Friday, July 15, 2016

Should It Stay or Should It Go? A Life in Food

Aside from two fully employed adults, our home houses several thousand books.  Because we don’t practice the “one in, one out” philosophy in acquiring them, the books overfill the shelves and are stacked on flat surfaces around our home. Yet, I often can’t resist picking up another book I haven’t read from the 25 cent table at my favorite book store or a pile at a library sale.
Thus this series, “Off My Shelf,” where I take a book from a shelf or a pile, read (or reread it) and decide whether it stays or goes.

The piles of books on my shelves are like strata of earth.  Each layer says something about the time and place I acquired them. I bought Judith Jones’ The Tenth Muse: My Life inFood at a bookstore in Dallas last year.  Now that I’ve excavated it from its resting place and read it, I regret taking so long to get to it.
Judith Jones was a major figure at the center of the culinary world in the mid-20th century.  After editing the groundbreaking Mastering the Art of French Cooking, Jones found her niche, midwifing a series of books written by people to whom food mattered.  Her stories of finding just the right person for each book are engrossing.  As an editor, she was always looking for people who had strong connections with the food of their culture from an early age. Madhur Jaffrey, Claudia Roden, and Irene Kuo came from disparate cultures: Indian, Middle Eastern, and Chinese, but they all, in Jones’ words, had “…grown up in a household where food was honored and…felt compelled to recover those food memories.” These women wrote seminal works on each of the cuisines from which they came. 
Besides introducing Americans to international cuisines, Jones also helped document American food.  James Beard, the gargantuan figure of mid-century American cuisine, helped and advised Jones and she returned the favor when she introduced him to the Californian Marion Cunningham.  Cunnigham not only became Beard’s right hand, but also edited the revised the classic Fannie Farmer Cookbook, reinstituting it as a key text in American cooking.  Still, Jones reminiscences about her inability to find good, traditional Southern food in restaurants and the difficulty of locating someone who could document such food.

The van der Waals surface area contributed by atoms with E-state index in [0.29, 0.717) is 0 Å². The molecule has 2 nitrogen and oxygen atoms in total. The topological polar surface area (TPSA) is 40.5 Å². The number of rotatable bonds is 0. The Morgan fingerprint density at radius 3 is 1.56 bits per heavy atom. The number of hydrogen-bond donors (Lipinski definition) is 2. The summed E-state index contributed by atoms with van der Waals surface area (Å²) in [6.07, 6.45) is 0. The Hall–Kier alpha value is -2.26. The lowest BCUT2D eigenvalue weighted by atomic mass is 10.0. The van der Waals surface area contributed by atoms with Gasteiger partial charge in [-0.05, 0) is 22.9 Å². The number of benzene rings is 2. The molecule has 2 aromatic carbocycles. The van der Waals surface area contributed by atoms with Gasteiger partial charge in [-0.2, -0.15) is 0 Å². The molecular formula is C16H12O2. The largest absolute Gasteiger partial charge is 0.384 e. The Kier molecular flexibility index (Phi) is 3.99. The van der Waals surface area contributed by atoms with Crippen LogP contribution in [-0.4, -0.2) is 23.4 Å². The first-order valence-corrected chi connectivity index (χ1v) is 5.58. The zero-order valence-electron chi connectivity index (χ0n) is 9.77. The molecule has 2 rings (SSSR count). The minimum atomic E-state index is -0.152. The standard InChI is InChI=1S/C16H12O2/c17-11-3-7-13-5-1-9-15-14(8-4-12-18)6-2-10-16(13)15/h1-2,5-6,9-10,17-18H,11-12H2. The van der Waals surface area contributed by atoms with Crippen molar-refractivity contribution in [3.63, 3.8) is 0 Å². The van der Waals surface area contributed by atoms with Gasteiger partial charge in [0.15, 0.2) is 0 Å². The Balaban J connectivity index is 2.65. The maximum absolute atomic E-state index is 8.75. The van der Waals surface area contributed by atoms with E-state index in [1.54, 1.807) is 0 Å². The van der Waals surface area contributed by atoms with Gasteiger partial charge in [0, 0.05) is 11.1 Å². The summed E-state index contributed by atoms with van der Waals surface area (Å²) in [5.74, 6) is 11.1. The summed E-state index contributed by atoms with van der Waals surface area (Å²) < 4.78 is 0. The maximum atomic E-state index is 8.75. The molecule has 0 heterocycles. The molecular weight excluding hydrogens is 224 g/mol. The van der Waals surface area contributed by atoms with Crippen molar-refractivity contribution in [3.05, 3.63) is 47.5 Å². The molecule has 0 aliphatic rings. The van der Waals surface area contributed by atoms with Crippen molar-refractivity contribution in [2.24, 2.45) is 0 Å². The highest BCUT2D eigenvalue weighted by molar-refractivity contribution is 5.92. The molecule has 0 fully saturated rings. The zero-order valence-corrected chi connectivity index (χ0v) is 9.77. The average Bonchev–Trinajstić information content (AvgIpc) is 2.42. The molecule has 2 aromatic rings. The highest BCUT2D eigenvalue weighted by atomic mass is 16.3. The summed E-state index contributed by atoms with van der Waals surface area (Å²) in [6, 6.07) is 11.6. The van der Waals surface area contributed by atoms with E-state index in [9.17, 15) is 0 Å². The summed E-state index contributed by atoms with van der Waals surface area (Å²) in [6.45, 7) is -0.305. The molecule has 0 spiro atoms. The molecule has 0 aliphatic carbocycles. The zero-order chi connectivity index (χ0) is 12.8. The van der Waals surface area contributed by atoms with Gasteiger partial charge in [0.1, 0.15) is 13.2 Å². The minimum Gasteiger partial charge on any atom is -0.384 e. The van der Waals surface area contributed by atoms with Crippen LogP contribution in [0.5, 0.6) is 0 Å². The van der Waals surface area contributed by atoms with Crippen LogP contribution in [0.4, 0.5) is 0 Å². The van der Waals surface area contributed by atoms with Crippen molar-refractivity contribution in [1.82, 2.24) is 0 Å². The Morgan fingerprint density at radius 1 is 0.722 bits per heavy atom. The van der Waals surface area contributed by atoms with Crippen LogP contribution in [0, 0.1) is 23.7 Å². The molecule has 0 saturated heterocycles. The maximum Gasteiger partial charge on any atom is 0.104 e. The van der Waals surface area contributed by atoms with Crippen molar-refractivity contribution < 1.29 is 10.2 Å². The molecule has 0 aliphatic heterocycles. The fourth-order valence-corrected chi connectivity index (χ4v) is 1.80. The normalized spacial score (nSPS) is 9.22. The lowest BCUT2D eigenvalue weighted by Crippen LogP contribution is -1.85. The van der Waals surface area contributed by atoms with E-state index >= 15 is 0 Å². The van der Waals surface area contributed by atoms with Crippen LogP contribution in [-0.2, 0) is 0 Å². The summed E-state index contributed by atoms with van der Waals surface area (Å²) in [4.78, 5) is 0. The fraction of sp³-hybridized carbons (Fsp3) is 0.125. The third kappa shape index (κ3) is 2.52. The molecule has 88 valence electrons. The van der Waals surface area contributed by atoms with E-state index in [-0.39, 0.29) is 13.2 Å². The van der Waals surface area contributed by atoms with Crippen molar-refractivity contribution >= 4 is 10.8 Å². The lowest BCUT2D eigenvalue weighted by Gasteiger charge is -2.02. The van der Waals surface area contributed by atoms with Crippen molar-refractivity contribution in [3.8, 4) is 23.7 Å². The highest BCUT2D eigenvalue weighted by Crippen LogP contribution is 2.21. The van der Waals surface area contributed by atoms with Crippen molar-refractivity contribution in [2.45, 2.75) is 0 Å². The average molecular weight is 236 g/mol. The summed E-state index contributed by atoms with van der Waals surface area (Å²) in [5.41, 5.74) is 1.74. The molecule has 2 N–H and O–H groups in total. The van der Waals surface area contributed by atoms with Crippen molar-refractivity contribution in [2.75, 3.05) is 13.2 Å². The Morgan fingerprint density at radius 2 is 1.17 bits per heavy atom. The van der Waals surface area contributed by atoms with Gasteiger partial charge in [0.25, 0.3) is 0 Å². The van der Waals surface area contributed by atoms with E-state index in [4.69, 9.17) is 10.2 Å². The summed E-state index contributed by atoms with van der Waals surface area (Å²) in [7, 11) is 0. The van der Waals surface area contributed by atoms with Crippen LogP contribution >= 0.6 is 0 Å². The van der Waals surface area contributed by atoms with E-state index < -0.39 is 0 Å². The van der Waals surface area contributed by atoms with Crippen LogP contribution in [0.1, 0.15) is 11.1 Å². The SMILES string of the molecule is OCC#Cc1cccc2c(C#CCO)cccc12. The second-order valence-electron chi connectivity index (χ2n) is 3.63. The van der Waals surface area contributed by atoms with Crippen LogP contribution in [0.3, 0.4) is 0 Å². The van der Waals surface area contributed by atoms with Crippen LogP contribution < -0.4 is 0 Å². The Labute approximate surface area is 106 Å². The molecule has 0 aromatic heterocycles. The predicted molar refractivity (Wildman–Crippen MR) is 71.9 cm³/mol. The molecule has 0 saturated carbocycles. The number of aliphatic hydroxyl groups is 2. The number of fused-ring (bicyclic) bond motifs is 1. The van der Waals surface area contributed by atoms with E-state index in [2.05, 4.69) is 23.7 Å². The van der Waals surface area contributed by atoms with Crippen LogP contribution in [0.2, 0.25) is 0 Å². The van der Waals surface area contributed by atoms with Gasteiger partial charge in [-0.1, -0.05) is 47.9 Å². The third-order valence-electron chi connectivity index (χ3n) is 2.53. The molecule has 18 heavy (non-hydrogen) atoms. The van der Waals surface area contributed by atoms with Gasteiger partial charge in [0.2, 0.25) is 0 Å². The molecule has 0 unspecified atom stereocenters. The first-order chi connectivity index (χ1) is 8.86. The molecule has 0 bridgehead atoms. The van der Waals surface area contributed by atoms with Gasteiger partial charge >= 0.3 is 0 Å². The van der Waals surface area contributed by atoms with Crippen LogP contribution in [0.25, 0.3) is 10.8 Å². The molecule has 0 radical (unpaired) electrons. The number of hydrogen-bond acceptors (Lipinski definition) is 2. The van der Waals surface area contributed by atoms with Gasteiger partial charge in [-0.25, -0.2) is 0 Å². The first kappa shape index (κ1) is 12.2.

And then she met Edna Lewis.
Edna Lewis cooked the food that acolytes such as Truman Capote and Tennessee Williams remembered from their childhood and still craved and she served it at a restaurant under New York’s Queensboro Bridge.  The book that Jones helped Lewis write, The Taste of Country Cooking, is a book of days filled with the food Lewis grew up eating in the American South. It’s revealing that when Jones asked Lewis why there was not Thanksgiving menu in the quintessentially American book, Lewis told her that her family had celebrated Emancipation Day instead.   
“Just as in real life we come to know someone through his or her connection to food, so in fiction a telling aspect of a character’ s personality surfaces in his or her feelings about eating,” Jones writes.  She makes a good case for how authors use details about what their characters eat…or cook…to reveal what is fundamental about them, invoking authors such as John Updike and Ann Tyler to illustrate her point.

I bookmarked so many passages to copy in my commonplace book and read the recipes at the end of the book hungrily.  This memoir deserves a space on my kitchen shelves with other culinary essays, and more than that, it inspired a reading list of books because it’s clear from this one that her passion as an editor, just as her skill as a writer, was to channel an author’s wisdom and enthusiasm into print. 

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